Enter the electric bus. According to the "the cleanliness"Among the electrical networks to which they are connected, electric buses are much better for the environment and they are also more enjoyable: less vibration, less noise, zero exhaust. Buses have lower operating costs, and with their streamlined electric motors, they are easier to maintain (at least once maintenance workers accustomed to internal combustion learn how to use them).
It is therefore logical that global sales of electronic buses increased by 32% last year, according to a report from Bloomberg New Energy Finance. "You see the electrification of cars, trucks – these are the buses that are driving this revolution," said David Warren, director of sustainable transportation at the New Flyer bus builder.
Today, about 17% of buses in the world are electric – 425,000 in total. But 99% of them are in China, where a national mandate aims to promote all kinds of electric vehicles. In the United States, a few cities bought some electric buses, or at least a limited number of pilots, to test the concept. California has even mandated that by 2029, all the buses bought by its public transport agencies are zero emission.
But given all the benefits of electronic buses, why are there no more? And why are not they all over?
"We want to be responsive, we want to be innovative, we want to drive new technologies and we are determined to do it as an agency," said Becky Collins, head of the company's business initiative. Southeastern Pennsylvania Transportation Authority, currently on its second e-bus pilot program. "But if the diesel bus was a first-generation car phone, we are at the limit on the smartphone territory right now. It's not as simple as simply switching a switch. "
Aarian Marshall covers autonomous vehicles, transport policy and WIRED urban planning.
One of the reasons is the concern about the current electric vehicle. Some of the biggest bus factories are still on their skis, in terms of production. In early tests in locations such as Belo Horizonte, Brazil, electric buses struggled to climb steep slopes with full passenger load. Albuquerque, New Mexico, canceled its 15 bus deal with Chinese manufacturer BYD after find equipment problems during the tests. (The city too pursued). Current buses travel approximately 225 km per charge, depending on topography and weather conditions. They must therefore make about eleven daily flights on a shorter route in a dense city. This is a problem in many places.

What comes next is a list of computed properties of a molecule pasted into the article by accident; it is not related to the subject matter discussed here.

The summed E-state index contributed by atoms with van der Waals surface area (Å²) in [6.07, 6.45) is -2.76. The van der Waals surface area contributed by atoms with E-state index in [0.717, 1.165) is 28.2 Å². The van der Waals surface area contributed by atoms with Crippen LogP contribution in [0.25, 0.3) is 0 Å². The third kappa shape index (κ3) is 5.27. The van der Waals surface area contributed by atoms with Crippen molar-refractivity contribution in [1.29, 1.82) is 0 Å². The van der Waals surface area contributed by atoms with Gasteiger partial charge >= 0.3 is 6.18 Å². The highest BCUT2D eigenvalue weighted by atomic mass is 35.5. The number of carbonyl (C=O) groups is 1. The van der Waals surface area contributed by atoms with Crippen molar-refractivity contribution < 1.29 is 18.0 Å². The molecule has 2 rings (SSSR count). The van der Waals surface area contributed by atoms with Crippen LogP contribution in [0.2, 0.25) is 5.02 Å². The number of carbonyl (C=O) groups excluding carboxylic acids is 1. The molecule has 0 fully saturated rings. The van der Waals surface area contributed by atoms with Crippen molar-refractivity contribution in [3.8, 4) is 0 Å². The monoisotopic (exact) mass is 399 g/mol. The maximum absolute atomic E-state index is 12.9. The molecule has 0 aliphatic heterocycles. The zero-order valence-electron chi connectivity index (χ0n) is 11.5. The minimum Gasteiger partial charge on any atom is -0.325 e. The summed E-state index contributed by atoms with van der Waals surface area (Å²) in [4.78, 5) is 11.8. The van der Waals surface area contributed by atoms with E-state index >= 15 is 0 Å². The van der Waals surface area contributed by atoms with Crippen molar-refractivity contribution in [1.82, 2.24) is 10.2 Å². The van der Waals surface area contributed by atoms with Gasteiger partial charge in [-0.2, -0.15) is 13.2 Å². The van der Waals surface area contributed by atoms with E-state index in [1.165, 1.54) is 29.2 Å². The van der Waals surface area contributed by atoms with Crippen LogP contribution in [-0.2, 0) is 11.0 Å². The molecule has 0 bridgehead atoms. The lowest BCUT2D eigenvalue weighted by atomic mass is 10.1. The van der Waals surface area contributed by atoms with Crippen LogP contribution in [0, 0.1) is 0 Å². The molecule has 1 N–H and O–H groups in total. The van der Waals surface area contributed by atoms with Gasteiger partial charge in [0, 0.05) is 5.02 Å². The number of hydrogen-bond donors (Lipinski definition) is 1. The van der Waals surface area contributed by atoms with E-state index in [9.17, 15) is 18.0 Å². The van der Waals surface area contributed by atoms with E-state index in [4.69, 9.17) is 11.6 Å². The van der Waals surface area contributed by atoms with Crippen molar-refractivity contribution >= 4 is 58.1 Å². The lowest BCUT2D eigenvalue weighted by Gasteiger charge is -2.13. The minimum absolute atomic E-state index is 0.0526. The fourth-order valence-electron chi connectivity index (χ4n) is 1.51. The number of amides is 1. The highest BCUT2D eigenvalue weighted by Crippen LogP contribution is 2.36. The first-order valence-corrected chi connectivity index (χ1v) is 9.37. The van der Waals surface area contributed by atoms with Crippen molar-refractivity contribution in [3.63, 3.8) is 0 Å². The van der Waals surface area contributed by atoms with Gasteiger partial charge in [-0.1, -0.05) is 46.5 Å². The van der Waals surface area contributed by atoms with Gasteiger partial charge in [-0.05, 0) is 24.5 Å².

If you want to buy an electric bus, you have to buy an electric bus. system. The vehicle is only the beginning.
The first thing people seem to forget about electric buses is that they have to get paid. "We're talking to so many organizations that are so obsessed with vehicles," said Camron Gorguinpour, global head of electric vehicles at the World Resources Institute, a research organization that organized last month twin reports on the adoption of the electric bus. "Current charging stations are getting lost in the mix."
But charging stations are expensive – about $ 50,000 for your standard depot-based station. Road charging stations, an attractive option for longer bus routes, can be two or three times more numerous. And that does not even count the construction costs. Or the cost of new land: in densely populated urban centers, movements inside bus depots can be closely coordinated to include parking and refueling. The new electric bus infrastructure involves rethinking the limited space. And it's especially painful when agencies make the transition from diesel buses to electric buses. "The big problem is to maintain two types of refueling infrastructure," said Hanjiro Ambrose, a PhD student at UC Davis, who studies technology and transportation policy.
"We're talking to so many organizations that are so obsessed with vehicles, the current charging stations are getting lost in the mix."
Camron Gorguinpour, World Resources Institute
Then the agencies must also route the current electricity to their charging stations. This involves lengthy conversations with utilities about network upgrades, rethinking how systems are wired, creating new substances on occasion and, sometimes, agreements on production. # 39; electricity. Because a fully electrified bus fleet? It's a lot to load. Warren, the New Executive Flyer, estimates that it would take 150 megawatt hours of electricity to power a 300 bus depot loaded all day. Your typical American household, on the other hand, consumes 7% per year. "That's a lot of work for the utility company," says Warren.
For cities outside of China, many of them still test electric buses and determine their place in their largest fleet of vehicles, learning what is needed to make them work is part of the process. . This, of course, takes money. It also takes time. Optimists say that e-buses are more about knowing when. Bloomberg New Energy Finance predicts that nearly 60% of all park buses will be electric by 2040, compared with less than 40% of commercial vans and 30% of passenger vehicles.
Which means, of course, that the work has just begun. "With new technology, you always feel good when it's in place," says Ambrose. "You really hope that the first kilometer is beautiful, because the brilliance will dissipate.This is still true."
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